Menopausal Transition Status and Vascular Responses to Exercise

Open Access
Tucker, Steven Howard
Area of Honors:
Bachelor of Science
Document Type:
Thesis Supervisors:
  • David Nathan Proctor, Thesis Supervisor
  • Stephen Jacob Piazza, Honors Advisor
  • vasodilation
  • limb blood flow
  • exercise
  • menopause
  • accelerometer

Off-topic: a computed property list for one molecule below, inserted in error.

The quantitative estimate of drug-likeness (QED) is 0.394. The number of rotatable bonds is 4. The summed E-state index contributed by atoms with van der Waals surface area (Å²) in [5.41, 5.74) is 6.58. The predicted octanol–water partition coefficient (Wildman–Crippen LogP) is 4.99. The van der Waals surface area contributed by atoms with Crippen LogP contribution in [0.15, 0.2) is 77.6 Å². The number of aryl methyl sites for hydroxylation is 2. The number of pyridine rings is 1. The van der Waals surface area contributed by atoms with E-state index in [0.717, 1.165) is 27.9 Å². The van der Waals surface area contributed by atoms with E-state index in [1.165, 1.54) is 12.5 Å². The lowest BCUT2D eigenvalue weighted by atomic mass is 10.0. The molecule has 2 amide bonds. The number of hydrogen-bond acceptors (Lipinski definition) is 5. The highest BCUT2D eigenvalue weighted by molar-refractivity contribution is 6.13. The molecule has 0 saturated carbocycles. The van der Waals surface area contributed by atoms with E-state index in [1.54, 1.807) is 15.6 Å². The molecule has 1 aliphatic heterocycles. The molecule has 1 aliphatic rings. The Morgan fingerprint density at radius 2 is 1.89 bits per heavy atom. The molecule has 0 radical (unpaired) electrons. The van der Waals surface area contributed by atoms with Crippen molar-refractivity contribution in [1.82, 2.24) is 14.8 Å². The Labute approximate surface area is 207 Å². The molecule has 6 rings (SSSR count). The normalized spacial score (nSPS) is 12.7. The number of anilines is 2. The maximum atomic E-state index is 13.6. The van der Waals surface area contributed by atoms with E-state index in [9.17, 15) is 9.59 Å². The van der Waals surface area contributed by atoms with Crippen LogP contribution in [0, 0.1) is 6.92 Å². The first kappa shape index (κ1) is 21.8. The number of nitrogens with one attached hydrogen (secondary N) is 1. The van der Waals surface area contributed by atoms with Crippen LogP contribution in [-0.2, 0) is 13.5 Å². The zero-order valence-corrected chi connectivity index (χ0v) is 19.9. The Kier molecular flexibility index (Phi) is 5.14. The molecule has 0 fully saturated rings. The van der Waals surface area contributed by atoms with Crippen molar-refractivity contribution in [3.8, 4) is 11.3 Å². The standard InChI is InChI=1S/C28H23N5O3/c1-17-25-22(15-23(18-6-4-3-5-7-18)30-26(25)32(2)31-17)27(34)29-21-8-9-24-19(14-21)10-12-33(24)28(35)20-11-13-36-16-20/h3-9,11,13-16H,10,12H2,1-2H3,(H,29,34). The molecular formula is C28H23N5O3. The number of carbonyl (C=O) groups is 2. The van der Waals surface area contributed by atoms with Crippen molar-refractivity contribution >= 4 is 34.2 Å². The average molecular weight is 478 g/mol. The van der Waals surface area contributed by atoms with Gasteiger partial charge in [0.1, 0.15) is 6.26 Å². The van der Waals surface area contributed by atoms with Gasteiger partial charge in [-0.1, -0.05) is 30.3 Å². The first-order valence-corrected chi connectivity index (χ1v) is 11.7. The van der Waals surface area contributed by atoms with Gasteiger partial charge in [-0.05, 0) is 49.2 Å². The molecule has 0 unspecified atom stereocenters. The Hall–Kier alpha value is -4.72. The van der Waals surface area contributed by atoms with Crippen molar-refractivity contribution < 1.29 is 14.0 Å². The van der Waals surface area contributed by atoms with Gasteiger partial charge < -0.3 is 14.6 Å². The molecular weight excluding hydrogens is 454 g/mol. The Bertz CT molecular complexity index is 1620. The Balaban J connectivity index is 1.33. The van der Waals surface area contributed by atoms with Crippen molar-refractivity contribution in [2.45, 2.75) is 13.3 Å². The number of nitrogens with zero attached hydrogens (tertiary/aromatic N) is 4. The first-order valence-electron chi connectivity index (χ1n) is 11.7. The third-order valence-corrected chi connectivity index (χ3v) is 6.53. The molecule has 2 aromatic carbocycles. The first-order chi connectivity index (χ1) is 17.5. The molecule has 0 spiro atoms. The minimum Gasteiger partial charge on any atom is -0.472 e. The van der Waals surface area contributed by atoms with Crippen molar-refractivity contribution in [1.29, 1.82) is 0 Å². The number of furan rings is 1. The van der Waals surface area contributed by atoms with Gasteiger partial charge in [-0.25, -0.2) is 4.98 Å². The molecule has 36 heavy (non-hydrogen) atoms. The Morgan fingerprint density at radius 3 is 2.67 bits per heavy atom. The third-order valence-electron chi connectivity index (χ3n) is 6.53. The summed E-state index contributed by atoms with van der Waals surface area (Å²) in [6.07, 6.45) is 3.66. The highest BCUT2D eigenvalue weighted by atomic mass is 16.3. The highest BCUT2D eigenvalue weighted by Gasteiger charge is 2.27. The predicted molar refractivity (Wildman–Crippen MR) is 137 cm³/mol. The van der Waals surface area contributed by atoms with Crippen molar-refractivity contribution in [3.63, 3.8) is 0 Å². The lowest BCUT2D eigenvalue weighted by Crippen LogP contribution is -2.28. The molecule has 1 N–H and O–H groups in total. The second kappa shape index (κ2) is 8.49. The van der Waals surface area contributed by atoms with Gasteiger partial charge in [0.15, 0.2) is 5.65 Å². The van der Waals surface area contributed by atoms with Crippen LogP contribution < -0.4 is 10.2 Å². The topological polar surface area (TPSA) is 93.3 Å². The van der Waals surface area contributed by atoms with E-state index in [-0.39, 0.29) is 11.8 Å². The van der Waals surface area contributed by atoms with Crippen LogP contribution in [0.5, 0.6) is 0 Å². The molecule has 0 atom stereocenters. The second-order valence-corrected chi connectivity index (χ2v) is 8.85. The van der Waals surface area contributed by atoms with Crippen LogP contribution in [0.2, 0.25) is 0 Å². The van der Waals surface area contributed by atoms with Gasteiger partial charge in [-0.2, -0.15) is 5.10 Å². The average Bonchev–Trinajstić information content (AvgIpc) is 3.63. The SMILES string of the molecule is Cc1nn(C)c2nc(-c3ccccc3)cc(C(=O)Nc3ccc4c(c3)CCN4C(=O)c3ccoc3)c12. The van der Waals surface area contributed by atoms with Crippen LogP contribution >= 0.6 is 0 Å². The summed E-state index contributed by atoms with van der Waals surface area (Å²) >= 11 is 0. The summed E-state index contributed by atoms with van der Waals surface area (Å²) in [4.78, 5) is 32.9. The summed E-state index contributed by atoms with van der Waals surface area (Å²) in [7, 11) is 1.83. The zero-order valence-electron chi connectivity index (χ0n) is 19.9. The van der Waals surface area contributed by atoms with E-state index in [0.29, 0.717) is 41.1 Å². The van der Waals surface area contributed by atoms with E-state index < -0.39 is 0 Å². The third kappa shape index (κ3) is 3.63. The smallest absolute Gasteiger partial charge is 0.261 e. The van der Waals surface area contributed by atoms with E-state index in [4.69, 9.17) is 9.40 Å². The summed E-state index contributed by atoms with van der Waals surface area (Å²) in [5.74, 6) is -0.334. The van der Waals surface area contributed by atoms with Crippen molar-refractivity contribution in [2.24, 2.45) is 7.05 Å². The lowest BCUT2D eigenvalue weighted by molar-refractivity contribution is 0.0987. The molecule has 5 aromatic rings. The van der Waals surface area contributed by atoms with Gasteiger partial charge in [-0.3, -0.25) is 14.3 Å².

OBJECTIVE: To determine if menopausal transition status and fitness influence peripheral vascular responses to dynamic leg exercise. DESIGN: Healthy women were grouped according to early perimenopausal (n=16, 48±4 yrs), late perimenopausal (n=12, 50±3yrs), and early postmenopausal (n=12, 54±3 yrs) status based on self-reported menstrual bleeding history and follicle-stimulating hormone (FSH) concentration. Common femoral artery blood flow (FBF, Doppler ultrasound), mean arterial pressure (MAP, Finometer) and femoral vascular conductance (FVC = FBF/MAP) were measured during graded single leg knee extensor exercise. Body composition (DEXA), pulse wave velocity (PWV), cardiorespiratory fitness (treadmill VO2max) and daily physical activity (accelerometer) were also measured. RESULTS: Peri- and post-menopausal group averages for vascular responses to exercise did not differ. However, among perimenopausal women, differences in submaximal FBF and FVC responses to knee extensor exercise were observed between early and late stages (early > late, p≤0.05). Multivariate stepwise regression identified FSH as the best predictor of the differences in FVC (r=-0.44, p≤0.05) and FBF (r=-0.45, p≤0.05) during submaximal exercise in early and late perimenopausal women. Also, there were differences in peak FBF and FVC when normalized to peak power. Multivariate stepwise regression identified systemic cardiorespiratory fitness as the best predictor of peak leg exercise vasodilation. CONCLUSIONS: These results suggest that ovarian hormone dynamics, cardiorespiratory fitness, and inflammatory status can influence the rise in blood flow to exercising skeletal muscles in mid-life women. Menopausal women who maintain an active lifestyle and high fitness level may prevent perimenopausal reductions in peak leg vasodilation during exercise but another intervention may be needed to prevent attenuation of leg hemodynamic responses during submaximal leg exercise.